Global Voices

Ugandan police shoot and kill man mistaken for a political assassin

The story of Ronald Ssebulime is bigger than meets the eyes with different accounts of who shot the "suspected assassin" and how he was killed. Will justice prevail?

A Screenshot of ICT Minister Idah Nantaba who survived the assassination attempt, via YouTube video.

On March 24, 2019, news broke that Ugandan Information and Communications Technology Minister of State Hon. Idah Nantaba had survived an assassination attempt. Ugandan police shot and killed one of her assailants in the small town of Nagojje, 53 kilometers east of the capital Kampala.

Over the last five years, numerous cases of assassinations of high-profile political, religious or military people have led to few concrete convictions or clear reports. Ugandan citizens were, therefore, relieved to hear that the police had taken swift action.

However, a more complicated story has emerged regarding mistaken identity. Here's what happened:

Nantaba called the police to inform them that two men on a motorbike had been trailing her for more than 40 kilometers. Police swung into action and intercepted two men on a motorbike near the Nagojje Trading center.

Ronald Ssebulime, 40, a single father of four, was a driving a regular motorcycle and carried a passenger behind him. Police mistook the two men as Nantaba's assailants. A chase ensued and Ssebulime hit a hump. He and his passenger fell off the bike and the two fled on foot. Police fired shots in the air and Ssebulime eventually surrendered. The passenger fled.

Ssebulime pleaded innocent, but police handcuffed and threw him into a police vehicle. They drove for a short distance and then said the “order had changed” before they shot and killed him, according to several eyewitnesses who spoke with NTV Uganda.

One eyewitness said:

[Ssebulime] was picked up from the patrol van [already in] handcuffs and shot.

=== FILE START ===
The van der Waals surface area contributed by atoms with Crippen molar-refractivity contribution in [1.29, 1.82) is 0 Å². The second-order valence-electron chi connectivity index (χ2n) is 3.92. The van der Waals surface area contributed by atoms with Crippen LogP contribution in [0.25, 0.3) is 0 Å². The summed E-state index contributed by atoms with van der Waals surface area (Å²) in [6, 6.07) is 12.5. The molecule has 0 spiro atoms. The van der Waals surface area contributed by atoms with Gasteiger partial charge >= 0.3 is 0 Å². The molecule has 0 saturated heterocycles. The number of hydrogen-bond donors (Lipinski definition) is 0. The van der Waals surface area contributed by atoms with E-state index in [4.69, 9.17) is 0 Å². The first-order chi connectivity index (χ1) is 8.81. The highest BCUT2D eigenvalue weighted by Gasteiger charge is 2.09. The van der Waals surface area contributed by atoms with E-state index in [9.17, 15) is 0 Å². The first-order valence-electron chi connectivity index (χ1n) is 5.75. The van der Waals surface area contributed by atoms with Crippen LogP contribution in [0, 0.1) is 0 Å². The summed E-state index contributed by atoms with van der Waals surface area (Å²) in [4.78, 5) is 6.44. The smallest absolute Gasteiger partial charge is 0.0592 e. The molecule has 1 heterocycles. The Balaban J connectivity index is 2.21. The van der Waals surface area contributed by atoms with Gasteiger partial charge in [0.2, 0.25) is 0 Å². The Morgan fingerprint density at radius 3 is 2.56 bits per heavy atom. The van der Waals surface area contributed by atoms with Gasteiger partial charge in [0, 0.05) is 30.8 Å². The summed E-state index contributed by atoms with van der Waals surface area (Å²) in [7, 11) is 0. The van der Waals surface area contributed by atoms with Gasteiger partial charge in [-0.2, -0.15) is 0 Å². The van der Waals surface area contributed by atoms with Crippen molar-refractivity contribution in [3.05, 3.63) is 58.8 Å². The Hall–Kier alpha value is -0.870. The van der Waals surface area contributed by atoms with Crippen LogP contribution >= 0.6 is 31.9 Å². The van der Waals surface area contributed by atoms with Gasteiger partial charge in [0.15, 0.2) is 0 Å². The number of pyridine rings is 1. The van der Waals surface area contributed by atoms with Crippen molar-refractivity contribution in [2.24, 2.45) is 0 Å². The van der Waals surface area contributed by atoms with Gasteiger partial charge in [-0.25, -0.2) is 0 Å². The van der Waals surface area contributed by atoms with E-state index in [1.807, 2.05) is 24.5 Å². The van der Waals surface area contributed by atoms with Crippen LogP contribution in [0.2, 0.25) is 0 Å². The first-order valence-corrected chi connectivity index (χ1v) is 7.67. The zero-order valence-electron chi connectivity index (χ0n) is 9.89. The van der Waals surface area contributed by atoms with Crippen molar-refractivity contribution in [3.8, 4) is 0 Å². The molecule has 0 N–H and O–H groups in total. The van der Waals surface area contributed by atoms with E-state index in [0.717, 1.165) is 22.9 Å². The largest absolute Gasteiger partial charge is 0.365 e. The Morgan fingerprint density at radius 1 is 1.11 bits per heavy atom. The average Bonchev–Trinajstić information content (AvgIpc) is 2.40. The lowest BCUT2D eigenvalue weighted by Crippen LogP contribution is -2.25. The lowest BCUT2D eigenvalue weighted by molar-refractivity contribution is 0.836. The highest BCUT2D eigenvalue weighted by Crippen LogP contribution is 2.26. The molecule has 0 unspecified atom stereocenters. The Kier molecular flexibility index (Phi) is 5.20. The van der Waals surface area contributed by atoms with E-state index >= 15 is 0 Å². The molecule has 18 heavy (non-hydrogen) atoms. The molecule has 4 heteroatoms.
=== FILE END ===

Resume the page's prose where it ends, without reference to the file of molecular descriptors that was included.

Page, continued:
Another said:

The policeman took two steps back and shot him twice.

Botched investigation

In the confusion that followed, police tweeted that the shooting was justified because the men riding on the motorbike refused to surrender:

They added that a second suspect disappeared and fear he is armed and dangerous, although police could not confirm this.

Police spokesman Fred Enanga said that the minister, witnesses and police officers involved in the pursuit would give statements while they continue to investigate Ssebulime's phone records as well as registration papers belonging to his motorbike.

Irene Nakazibwe, sister of the deceased, insists her brother was at the wrong place at the wrong time.

According to Nakazibwe, Ssebulime was, in fact, heading to St. Andrews Secondary School to visit two of his children studying senior one and senior three classes, in an interview with NTV. They had spoken earlier in the day about the visit. Ssebulime lost his wife back in 2012 and has been taking care of his four children as a single father.

It is unclear why he tried to run from the police when he had a National ID card and a driving permit. Nakazibwe tells her story on NTV Uganda:

On March 27, 2019, the police finally admitted that Ssebulime was mistakenly identified and wrongfully murdered by officers and sent sympathies to the family of the deceased. They also confirmed that Ssebulime was unarmed and only carried a bag full of soda and food intended for his children.

Boda-boda paranoia

The death of Ssebulime has stirred mixed emotions among those who use boda-boda, or motorcycle taxi, as a popular form of affordable transport. At least five high profile murders involving military chiefs, members of parliament, religious leaders have occurred in the last three years — all performed by hitmen riding on motorbikes.

This has put both boda-boda drivers and high-level officials on high alert.

Twitter user Ganda Gannyana thinks the reason Ssebulime was killed without substantial proof of intentions to assassinate the minister stems from directives following the murder of Member of Parliament Hon. Ibrahim Abiriga. President Yoweri Museveni said that if a leader suspects someone is trailing them with bad intentions, they should “sort” that person out:

Twitter user Kyeyune Moses contemplates the confusion surrounding the circumstances of Ssebulime's death:

Twitter user Angelo Peter is furious that the police failed to produce any evidence that Ssebulime was dangerous before they shot and killed him:

In a press briefing, Nantaba narrates her story and questions who might have given the order to murder Ssebulime. She suggests the whole scenario could have been orchestrated as a cover-up by masterminds of high profile assassinations —  and still believes Ssebulime may have been involved in her assassination attempt:

The masterminds of these assassinations that have been happening in this country and according to what we see will still continue because [Ssebulime] was the one who was supposed to be a witness but the primary witness has been killed!

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